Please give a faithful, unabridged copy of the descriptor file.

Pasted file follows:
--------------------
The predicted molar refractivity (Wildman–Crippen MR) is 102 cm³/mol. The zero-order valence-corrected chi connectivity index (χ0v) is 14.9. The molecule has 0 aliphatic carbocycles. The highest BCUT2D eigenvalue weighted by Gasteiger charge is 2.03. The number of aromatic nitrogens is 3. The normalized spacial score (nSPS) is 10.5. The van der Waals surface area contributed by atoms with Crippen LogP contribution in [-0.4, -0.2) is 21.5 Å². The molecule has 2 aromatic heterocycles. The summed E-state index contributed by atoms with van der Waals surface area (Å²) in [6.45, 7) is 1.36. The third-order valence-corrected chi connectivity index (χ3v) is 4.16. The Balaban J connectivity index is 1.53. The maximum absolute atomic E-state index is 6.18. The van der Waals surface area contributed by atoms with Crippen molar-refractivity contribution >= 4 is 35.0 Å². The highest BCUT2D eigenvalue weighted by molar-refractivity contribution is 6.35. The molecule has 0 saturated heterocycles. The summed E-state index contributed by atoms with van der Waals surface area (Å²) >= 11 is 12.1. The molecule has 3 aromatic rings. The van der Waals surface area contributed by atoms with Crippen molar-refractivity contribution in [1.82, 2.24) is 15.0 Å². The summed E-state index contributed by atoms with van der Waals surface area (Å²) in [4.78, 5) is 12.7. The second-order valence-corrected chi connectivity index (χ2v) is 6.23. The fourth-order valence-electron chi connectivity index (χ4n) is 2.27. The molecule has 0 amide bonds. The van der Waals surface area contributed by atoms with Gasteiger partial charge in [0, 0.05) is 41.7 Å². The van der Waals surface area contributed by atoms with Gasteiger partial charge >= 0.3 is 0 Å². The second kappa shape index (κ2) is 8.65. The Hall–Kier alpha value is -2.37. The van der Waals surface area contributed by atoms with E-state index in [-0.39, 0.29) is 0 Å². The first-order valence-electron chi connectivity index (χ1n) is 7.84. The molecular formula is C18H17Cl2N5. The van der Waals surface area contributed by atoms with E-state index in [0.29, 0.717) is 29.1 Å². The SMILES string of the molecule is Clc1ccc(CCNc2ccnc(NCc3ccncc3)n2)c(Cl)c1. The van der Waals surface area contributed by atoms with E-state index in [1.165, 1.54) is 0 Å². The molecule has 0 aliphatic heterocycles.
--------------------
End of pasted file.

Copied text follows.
The predicted molar refractivity (Wildman–Crippen MR) is 102 cm³/mol. The zero-order valence-corrected chi connectivity index (χ0v) is 14.9. The molecule has 0 aliphatic carbocycles. The highest BCUT2D eigenvalue weighted by Gasteiger charge is 2.03. The number of aromatic nitrogens is 3. The normalized spacial score (nSPS) is 10.5. The van der Waals surface area contributed by atoms with Crippen LogP contribution in [-0.4, -0.2) is 21.5 Å². The molecule has 2 aromatic heterocycles. The summed E-state index contributed by atoms with van der Waals surface area (Å²) in [6.45, 7) is 1.36. The third-order valence-corrected chi connectivity index (χ3v) is 4.16. The Balaban J connectivity index is 1.53. The maximum absolute atomic E-state index is 6.18. The van der Waals surface area contributed by atoms with Crippen molar-refractivity contribution >= 4 is 35.0 Å². The highest BCUT2D eigenvalue weighted by molar-refractivity contribution is 6.35. The molecule has 0 saturated heterocycles. The summed E-state index contributed by atoms with van der Waals surface area (Å²) >= 11 is 12.1. The molecule has 3 aromatic rings. The van der Waals surface area contributed by atoms with Crippen molar-refractivity contribution in [1.82, 2.24) is 15.0 Å². The summed E-state index contributed by atoms with van der Waals surface area (Å²) in [4.78, 5) is 12.7. The second-order valence-corrected chi connectivity index (χ2v) is 6.23. The fourth-order valence-electron chi connectivity index (χ4n) is 2.27. The molecule has 0 amide bonds. The van der Waals surface area contributed by atoms with Gasteiger partial charge in [0, 0.05) is 41.7 Å². The van der Waals surface area contributed by atoms with Gasteiger partial charge >= 0.3 is 0 Å². The second kappa shape index (κ2) is 8.65. The Hall–Kier alpha value is -2.37. The van der Waals surface area contributed by atoms with E-state index in [-0.39, 0.29) is 0 Å². The first-order valence-electron chi connectivity index (χ1n) is 7.84. The molecular formula is C18H17Cl2N5. The van der Waals surface area contributed by atoms with E-state index in [0.29, 0.717) is 29.1 Å². The SMILES string of the molecule is Clc1ccc(CCNc2ccnc(NCc3ccncc3)n2)c(Cl)c1. The van der Waals surface area contributed by atoms with E-state index in [1.165, 1.54) is 0 Å². The molecule has 0 aliphatic heterocycles.